Alibaba’s confirmation in joining the race for autonomous vehicles will move China’s biggest tech company’s competitions to a higher gear. The statement was made days after Tencent made a similar announcement.
Alibaba revealed on Tuesday it had been developing self-driving vehicle technology, conducting regular road tests and has the capability to conduct trials on open roads. The company told China Daily it was making “rapid progress.”
The e-commerce giant was perhaps forced into making the announcement to avoid a loss of face to its rival Tencent, which unveiled a self-driving car research and development deal with Chinese automaker FAW Group on Sunday.
Unverified reports last November had already suggested Tencent was working on autonomous cars, and the company released footage of a self-driving car on a Beijing highway earlier this month.
Both companies are in a domestic trio race alongside Baidu, which has been openly developing its Apollo autonomous technology since 2015. The company received a license to begin test-driving its vehicles on Beijing roads in March, and carried out a 5G trial of its autonomous driving technology in Xiongan New Area.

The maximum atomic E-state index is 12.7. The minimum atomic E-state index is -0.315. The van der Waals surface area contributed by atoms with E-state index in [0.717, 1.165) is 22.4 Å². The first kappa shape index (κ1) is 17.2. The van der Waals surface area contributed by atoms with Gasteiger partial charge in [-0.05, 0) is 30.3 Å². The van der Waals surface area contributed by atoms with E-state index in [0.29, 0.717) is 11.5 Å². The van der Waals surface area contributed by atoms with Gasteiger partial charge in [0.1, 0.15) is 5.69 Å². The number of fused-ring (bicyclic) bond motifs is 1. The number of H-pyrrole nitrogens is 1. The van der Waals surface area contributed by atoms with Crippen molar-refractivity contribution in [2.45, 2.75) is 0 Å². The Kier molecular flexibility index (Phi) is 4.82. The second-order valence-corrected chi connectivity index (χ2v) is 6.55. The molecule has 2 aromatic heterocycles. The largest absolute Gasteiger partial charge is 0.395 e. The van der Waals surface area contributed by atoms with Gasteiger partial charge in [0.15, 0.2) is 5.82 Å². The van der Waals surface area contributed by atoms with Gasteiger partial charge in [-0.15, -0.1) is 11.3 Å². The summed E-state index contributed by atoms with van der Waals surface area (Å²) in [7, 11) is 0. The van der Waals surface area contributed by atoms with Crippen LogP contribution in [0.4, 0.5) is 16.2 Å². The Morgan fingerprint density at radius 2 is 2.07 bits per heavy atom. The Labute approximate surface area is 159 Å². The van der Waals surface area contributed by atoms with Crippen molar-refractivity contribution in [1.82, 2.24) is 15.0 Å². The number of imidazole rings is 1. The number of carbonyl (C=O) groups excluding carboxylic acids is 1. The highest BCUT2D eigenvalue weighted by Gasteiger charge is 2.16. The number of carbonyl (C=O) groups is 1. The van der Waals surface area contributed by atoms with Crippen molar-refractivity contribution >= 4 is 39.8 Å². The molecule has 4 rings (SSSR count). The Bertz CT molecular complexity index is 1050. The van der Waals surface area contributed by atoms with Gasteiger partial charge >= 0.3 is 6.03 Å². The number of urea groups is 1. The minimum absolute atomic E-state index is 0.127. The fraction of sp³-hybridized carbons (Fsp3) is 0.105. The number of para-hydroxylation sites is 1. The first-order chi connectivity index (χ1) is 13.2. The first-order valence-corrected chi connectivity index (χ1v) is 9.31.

The three companies – particularly Tencent and Alibaba – have frequently clashed with each other in order to gain partners and invest in upcoming companies in a bid to gain a foothold in the latest technology.
While the autonomous vehicle race is just around the corner, it was the competition on two wheels that really brought the tech giants’ rivalry to attention. When bike sharing expanded rapidly across Chinese cities in 2016, Tencent and Alibaba poured billions of yuan into backing the two front-runners, ofo and Mobike.
The progressively strong competition to release the first self-driving car in China is good news for consumers keen to get their hands on the technology, but there are concerns that safety could be compromised.
Despite fatalities in the US as a result of self-driving trials by Uber and Tesla, Chinese authorities will allow autonomous vehicle testing in every Chinese city and province from May 1. The government has set an ambitious target of making 50 percent of all road vehicles “intelligent” by 2020 – meaning they can partially or completely drive themselves.